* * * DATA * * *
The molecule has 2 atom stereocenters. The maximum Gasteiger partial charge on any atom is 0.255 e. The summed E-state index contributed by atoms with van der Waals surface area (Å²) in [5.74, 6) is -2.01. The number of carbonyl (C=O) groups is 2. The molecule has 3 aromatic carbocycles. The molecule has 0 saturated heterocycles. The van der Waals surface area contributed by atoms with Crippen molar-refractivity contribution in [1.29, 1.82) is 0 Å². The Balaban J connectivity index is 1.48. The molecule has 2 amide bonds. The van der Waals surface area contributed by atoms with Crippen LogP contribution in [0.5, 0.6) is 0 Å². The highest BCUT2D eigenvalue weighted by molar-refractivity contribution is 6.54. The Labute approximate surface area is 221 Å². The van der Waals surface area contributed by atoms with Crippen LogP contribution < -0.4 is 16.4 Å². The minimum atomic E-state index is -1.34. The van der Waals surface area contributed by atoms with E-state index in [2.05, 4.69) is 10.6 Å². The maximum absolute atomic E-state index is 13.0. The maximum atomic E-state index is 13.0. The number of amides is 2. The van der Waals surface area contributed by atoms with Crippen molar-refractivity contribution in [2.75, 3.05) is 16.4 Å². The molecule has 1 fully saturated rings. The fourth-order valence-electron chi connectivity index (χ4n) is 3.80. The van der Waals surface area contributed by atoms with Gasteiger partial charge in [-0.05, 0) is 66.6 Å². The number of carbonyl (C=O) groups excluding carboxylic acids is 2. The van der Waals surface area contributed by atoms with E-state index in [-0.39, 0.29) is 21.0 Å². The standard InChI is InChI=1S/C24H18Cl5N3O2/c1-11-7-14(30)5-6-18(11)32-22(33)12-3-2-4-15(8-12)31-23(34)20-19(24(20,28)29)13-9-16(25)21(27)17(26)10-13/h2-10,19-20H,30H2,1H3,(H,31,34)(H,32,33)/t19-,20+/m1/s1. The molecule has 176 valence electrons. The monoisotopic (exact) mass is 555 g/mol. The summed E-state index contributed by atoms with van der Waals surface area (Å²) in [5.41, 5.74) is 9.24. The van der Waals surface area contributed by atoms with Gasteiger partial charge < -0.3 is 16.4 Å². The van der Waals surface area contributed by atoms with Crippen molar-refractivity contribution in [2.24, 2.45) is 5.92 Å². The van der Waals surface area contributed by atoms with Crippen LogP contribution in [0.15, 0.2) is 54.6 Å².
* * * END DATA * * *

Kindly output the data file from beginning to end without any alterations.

The molecule has 2 atom stereocenters. The maximum Gasteiger partial charge on any atom is 0.255 e. The summed E-state index contributed by atoms with van der Waals surface area (Å²) in [5.74, 6) is -2.01. The number of carbonyl (C=O) groups is 2. The molecule has 3 aromatic carbocycles. The molecule has 0 saturated heterocycles. The van der Waals surface area contributed by atoms with Crippen molar-refractivity contribution in [1.29, 1.82) is 0 Å². The Balaban J connectivity index is 1.48. The molecule has 2 amide bonds. The van der Waals surface area contributed by atoms with Crippen LogP contribution in [0.5, 0.6) is 0 Å². The highest BCUT2D eigenvalue weighted by molar-refractivity contribution is 6.54. The Labute approximate surface area is 221 Å². The van der Waals surface area contributed by atoms with Crippen LogP contribution < -0.4 is 16.4 Å². The minimum atomic E-state index is -1.34. The van der Waals surface area contributed by atoms with E-state index in [2.05, 4.69) is 10.6 Å². The maximum absolute atomic E-state index is 13.0. The maximum atomic E-state index is 13.0. The number of amides is 2. The van der Waals surface area contributed by atoms with Crippen molar-refractivity contribution in [2.75, 3.05) is 16.4 Å². The molecule has 1 fully saturated rings. The fourth-order valence-electron chi connectivity index (χ4n) is 3.80. The van der Waals surface area contributed by atoms with Gasteiger partial charge in [-0.05, 0) is 66.6 Å². The number of carbonyl (C=O) groups excluding carboxylic acids is 2. The van der Waals surface area contributed by atoms with E-state index in [-0.39, 0.29) is 21.0 Å². The standard InChI is InChI=1S/C24H18Cl5N3O2/c1-11-7-14(30)5-6-18(11)32-22(33)12-3-2-4-15(8-12)31-23(34)20-19(24(20,28)29)13-9-16(25)21(27)17(26)10-13/h2-10,19-20H,30H2,1H3,(H,31,34)(H,32,33)/t19-,20+/m1/s1. The molecule has 176 valence electrons. The monoisotopic (exact) mass is 555 g/mol. The summed E-state index contributed by atoms with van der Waals surface area (Å²) in [5.41, 5.74) is 9.24. The van der Waals surface area contributed by atoms with Gasteiger partial charge < -0.3 is 16.4 Å². The van der Waals surface area contributed by atoms with Crippen molar-refractivity contribution in [2.24, 2.45) is 5.92 Å². The van der Waals surface area contributed by atoms with Crippen LogP contribution in [0.15, 0.2) is 54.6 Å².